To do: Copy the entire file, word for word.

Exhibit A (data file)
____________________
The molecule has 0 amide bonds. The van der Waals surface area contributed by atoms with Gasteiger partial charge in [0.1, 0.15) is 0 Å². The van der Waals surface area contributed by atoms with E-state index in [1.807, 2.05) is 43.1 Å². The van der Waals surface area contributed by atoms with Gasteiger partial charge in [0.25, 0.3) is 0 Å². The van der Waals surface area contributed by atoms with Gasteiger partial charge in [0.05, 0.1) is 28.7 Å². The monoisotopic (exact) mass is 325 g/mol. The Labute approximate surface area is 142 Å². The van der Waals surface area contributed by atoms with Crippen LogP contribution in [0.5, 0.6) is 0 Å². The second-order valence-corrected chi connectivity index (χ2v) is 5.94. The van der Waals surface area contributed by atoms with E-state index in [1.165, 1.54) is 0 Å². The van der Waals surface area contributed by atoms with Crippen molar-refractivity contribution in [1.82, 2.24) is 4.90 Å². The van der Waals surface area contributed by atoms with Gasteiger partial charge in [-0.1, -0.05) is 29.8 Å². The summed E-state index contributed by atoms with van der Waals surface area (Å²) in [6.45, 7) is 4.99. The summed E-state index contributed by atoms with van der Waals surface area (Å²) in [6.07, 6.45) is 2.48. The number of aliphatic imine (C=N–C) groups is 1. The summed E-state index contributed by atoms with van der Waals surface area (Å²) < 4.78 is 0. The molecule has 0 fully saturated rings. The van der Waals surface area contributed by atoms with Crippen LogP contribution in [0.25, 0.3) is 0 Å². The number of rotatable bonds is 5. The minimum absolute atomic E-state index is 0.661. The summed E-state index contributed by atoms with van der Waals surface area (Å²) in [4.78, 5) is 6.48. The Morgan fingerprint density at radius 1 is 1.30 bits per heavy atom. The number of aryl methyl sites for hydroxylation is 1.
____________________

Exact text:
The molecule has 0 amide bonds. The van der Waals surface area contributed by atoms with Gasteiger partial charge in [0.1, 0.15) is 0 Å². The van der Waals surface area contributed by atoms with E-state index in [1.807, 2.05) is 43.1 Å². The van der Waals surface area contributed by atoms with Gasteiger partial charge in [0.25, 0.3) is 0 Å². The van der Waals surface area contributed by atoms with Gasteiger partial charge in [0.05, 0.1) is 28.7 Å². The monoisotopic (exact) mass is 325 g/mol. The Labute approximate surface area is 142 Å². The van der Waals surface area contributed by atoms with Crippen LogP contribution in [0.5, 0.6) is 0 Å². The second-order valence-corrected chi connectivity index (χ2v) is 5.94. The van der Waals surface area contributed by atoms with E-state index in [1.165, 1.54) is 0 Å². The van der Waals surface area contributed by atoms with Crippen molar-refractivity contribution in [1.82, 2.24) is 4.90 Å². The van der Waals surface area contributed by atoms with Gasteiger partial charge in [-0.1, -0.05) is 29.8 Å². The summed E-state index contributed by atoms with van der Waals surface area (Å²) in [6.45, 7) is 4.99. The summed E-state index contributed by atoms with van der Waals surface area (Å²) in [6.07, 6.45) is 2.48. The number of aliphatic imine (C=N–C) groups is 1. The summed E-state index contributed by atoms with van der Waals surface area (Å²) < 4.78 is 0. The molecule has 0 fully saturated rings. The van der Waals surface area contributed by atoms with Crippen LogP contribution in [0.25, 0.3) is 0 Å². The number of rotatable bonds is 5. The minimum absolute atomic E-state index is 0.661. The summed E-state index contributed by atoms with van der Waals surface area (Å²) in [4.78, 5) is 6.48. The Morgan fingerprint density at radius 1 is 1.30 bits per heavy atom. The number of aryl methyl sites for hydroxylation is 1.